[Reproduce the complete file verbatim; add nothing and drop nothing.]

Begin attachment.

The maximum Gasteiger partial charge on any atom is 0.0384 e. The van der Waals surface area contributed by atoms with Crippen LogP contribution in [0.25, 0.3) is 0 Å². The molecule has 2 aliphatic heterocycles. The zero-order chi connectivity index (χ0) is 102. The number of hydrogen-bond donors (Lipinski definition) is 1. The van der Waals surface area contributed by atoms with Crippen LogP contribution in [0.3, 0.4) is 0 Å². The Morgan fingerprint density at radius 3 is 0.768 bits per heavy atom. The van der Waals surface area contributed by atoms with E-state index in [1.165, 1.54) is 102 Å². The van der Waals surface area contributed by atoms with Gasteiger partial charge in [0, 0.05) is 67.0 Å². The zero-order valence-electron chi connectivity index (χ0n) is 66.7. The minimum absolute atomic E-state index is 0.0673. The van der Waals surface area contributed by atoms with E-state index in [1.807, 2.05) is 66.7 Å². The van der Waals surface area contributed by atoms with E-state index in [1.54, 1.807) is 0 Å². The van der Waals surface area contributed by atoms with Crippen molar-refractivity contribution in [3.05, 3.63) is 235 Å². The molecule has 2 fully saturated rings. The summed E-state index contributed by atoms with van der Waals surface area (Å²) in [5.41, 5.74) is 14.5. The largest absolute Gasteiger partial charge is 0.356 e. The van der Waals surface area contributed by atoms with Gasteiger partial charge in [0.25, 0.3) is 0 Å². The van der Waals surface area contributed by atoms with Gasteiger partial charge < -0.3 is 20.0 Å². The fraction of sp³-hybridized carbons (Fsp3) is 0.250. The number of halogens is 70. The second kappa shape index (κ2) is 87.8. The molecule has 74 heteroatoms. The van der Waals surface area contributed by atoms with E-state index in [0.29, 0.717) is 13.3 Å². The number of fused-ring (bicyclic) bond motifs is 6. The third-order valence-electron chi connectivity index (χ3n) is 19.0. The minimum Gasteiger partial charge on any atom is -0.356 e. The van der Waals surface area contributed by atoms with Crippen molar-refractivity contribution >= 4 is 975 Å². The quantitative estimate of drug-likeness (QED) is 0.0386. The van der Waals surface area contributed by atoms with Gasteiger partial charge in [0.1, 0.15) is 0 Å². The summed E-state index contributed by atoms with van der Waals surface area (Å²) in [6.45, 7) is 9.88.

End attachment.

The maximum Gasteiger partial charge on any atom is 0.0384 e. The van der Waals surface area contributed by atoms with Crippen LogP contribution in [0.25, 0.3) is 0 Å². The molecule has 2 aliphatic heterocycles. The zero-order chi connectivity index (χ0) is 102. The number of hydrogen-bond donors (Lipinski definition) is 1. The van der Waals surface area contributed by atoms with Crippen LogP contribution in [0.3, 0.4) is 0 Å². The Morgan fingerprint density at radius 3 is 0.768 bits per heavy atom. The van der Waals surface area contributed by atoms with E-state index in [1.165, 1.54) is 102 Å². The van der Waals surface area contributed by atoms with Gasteiger partial charge in [0, 0.05) is 67.0 Å². The zero-order valence-electron chi connectivity index (χ0n) is 66.7. The minimum absolute atomic E-state index is 0.0673. The van der Waals surface area contributed by atoms with E-state index in [1.807, 2.05) is 66.7 Å². The van der Waals surface area contributed by atoms with E-state index in [1.54, 1.807) is 0 Å². The van der Waals surface area contributed by atoms with Crippen molar-refractivity contribution in [3.05, 3.63) is 235 Å². The molecule has 2 fully saturated rings. The summed E-state index contributed by atoms with van der Waals surface area (Å²) in [5.41, 5.74) is 14.5. The largest absolute Gasteiger partial charge is 0.356 e. The van der Waals surface area contributed by atoms with Gasteiger partial charge in [0.25, 0.3) is 0 Å². The van der Waals surface area contributed by atoms with Gasteiger partial charge < -0.3 is 20.0 Å². The fraction of sp³-hybridized carbons (Fsp3) is 0.250. The number of halogens is 70. The second kappa shape index (κ2) is 87.8. The molecule has 74 heteroatoms. The van der Waals surface area contributed by atoms with E-state index in [0.29, 0.717) is 13.3 Å². The number of fused-ring (bicyclic) bond motifs is 6. The third-order valence-electron chi connectivity index (χ3n) is 19.0. The minimum Gasteiger partial charge on any atom is -0.356 e. The van der Waals surface area contributed by atoms with Crippen molar-refractivity contribution >= 4 is 975 Å². The quantitative estimate of drug-likeness (QED) is 0.0386. The van der Waals surface area contributed by atoms with Gasteiger partial charge in [0.1, 0.15) is 0 Å². The summed E-state index contributed by atoms with van der Waals surface area (Å²) in [6.45, 7) is 9.88.